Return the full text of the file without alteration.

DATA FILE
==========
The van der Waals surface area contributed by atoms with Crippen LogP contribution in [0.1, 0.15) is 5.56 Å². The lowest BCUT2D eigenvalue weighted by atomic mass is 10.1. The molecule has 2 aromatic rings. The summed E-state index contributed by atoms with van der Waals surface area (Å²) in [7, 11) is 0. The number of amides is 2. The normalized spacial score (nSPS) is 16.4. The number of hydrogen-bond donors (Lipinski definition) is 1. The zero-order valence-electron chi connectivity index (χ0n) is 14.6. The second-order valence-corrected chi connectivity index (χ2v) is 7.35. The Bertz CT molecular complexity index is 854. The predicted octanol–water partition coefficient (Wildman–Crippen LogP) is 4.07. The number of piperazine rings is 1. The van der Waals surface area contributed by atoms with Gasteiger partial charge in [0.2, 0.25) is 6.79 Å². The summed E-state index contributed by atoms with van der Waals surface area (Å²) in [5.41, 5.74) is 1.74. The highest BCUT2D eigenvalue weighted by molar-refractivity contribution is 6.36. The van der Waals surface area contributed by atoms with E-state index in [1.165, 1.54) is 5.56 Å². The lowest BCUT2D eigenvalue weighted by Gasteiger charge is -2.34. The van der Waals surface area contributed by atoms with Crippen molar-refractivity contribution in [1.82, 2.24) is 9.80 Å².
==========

The van der Waals surface area contributed by atoms with Crippen LogP contribution in [0.1, 0.15) is 5.56 Å². The lowest BCUT2D eigenvalue weighted by atomic mass is 10.1. The molecule has 2 aromatic rings. The summed E-state index contributed by atoms with van der Waals surface area (Å²) in [7, 11) is 0. The number of amides is 2. The normalized spacial score (nSPS) is 16.4. The number of hydrogen-bond donors (Lipinski definition) is 1. The zero-order valence-electron chi connectivity index (χ0n) is 14.6. The second-order valence-corrected chi connectivity index (χ2v) is 7.35. The Bertz CT molecular complexity index is 854. The predicted octanol–water partition coefficient (Wildman–Crippen LogP) is 4.07. The number of piperazine rings is 1. The van der Waals surface area contributed by atoms with Gasteiger partial charge in [0.2, 0.25) is 6.79 Å². The summed E-state index contributed by atoms with van der Waals surface area (Å²) in [5.41, 5.74) is 1.74. The highest BCUT2D eigenvalue weighted by molar-refractivity contribution is 6.36. The van der Waals surface area contributed by atoms with E-state index in [1.165, 1.54) is 5.56 Å². The lowest BCUT2D eigenvalue weighted by Gasteiger charge is -2.34. The van der Waals surface area contributed by atoms with Crippen molar-refractivity contribution in [1.82, 2.24) is 9.80 Å².